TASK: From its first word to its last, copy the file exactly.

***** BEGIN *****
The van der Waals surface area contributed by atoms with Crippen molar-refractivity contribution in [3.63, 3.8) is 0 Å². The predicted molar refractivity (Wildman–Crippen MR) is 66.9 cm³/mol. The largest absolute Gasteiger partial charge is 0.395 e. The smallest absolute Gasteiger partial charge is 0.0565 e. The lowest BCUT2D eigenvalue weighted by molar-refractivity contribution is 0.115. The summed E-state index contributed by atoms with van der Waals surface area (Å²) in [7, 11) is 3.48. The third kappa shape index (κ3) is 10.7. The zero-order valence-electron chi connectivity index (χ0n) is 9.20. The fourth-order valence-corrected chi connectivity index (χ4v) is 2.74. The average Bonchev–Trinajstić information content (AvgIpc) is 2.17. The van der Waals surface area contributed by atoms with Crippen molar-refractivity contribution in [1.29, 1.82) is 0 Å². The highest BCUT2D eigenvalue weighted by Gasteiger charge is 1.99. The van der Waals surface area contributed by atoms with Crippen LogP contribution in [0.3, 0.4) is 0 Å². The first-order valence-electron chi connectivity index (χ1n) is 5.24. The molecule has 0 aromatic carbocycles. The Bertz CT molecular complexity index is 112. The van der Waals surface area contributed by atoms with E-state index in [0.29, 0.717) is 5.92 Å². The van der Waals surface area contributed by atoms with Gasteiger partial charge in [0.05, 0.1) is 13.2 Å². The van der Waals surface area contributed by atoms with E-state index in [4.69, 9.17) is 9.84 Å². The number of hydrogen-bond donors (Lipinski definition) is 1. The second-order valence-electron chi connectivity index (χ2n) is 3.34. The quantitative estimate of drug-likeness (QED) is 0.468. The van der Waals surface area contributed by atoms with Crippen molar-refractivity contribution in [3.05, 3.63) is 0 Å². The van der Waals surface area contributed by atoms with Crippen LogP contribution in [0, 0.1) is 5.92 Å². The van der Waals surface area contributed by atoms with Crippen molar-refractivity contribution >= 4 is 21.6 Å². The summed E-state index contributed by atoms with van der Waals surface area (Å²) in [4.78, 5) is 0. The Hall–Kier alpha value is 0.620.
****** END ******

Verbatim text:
The van der Waals surface area contributed by atoms with Crippen molar-refractivity contribution in [3.63, 3.8) is 0 Å². The predicted molar refractivity (Wildman–Crippen MR) is 66.9 cm³/mol. The largest absolute Gasteiger partial charge is 0.395 e. The smallest absolute Gasteiger partial charge is 0.0565 e. The lowest BCUT2D eigenvalue weighted by molar-refractivity contribution is 0.115. The summed E-state index contributed by atoms with van der Waals surface area (Å²) in [7, 11) is 3.48. The third kappa shape index (κ3) is 10.7. The zero-order valence-electron chi connectivity index (χ0n) is 9.20. The fourth-order valence-corrected chi connectivity index (χ4v) is 2.74. The average Bonchev–Trinajstić information content (AvgIpc) is 2.17. The van der Waals surface area contributed by atoms with Crippen molar-refractivity contribution in [1.29, 1.82) is 0 Å². The highest BCUT2D eigenvalue weighted by Gasteiger charge is 1.99. The van der Waals surface area contributed by atoms with Crippen LogP contribution in [0.3, 0.4) is 0 Å². The first-order valence-electron chi connectivity index (χ1n) is 5.24. The molecule has 0 aromatic carbocycles. The Bertz CT molecular complexity index is 112. The van der Waals surface area contributed by atoms with E-state index in [0.29, 0.717) is 5.92 Å². The van der Waals surface area contributed by atoms with Gasteiger partial charge in [0.05, 0.1) is 13.2 Å². The van der Waals surface area contributed by atoms with E-state index in [4.69, 9.17) is 9.84 Å². The number of hydrogen-bond donors (Lipinski definition) is 1. The second-order valence-electron chi connectivity index (χ2n) is 3.34. The quantitative estimate of drug-likeness (QED) is 0.468. The van der Waals surface area contributed by atoms with Crippen molar-refractivity contribution in [3.05, 3.63) is 0 Å². The van der Waals surface area contributed by atoms with Crippen LogP contribution in [0, 0.1) is 5.92 Å². The van der Waals surface area contributed by atoms with Crippen molar-refractivity contribution >= 4 is 21.6 Å². The summed E-state index contributed by atoms with van der Waals surface area (Å²) in [4.78, 5) is 0. The Hall–Kier alpha value is 0.620.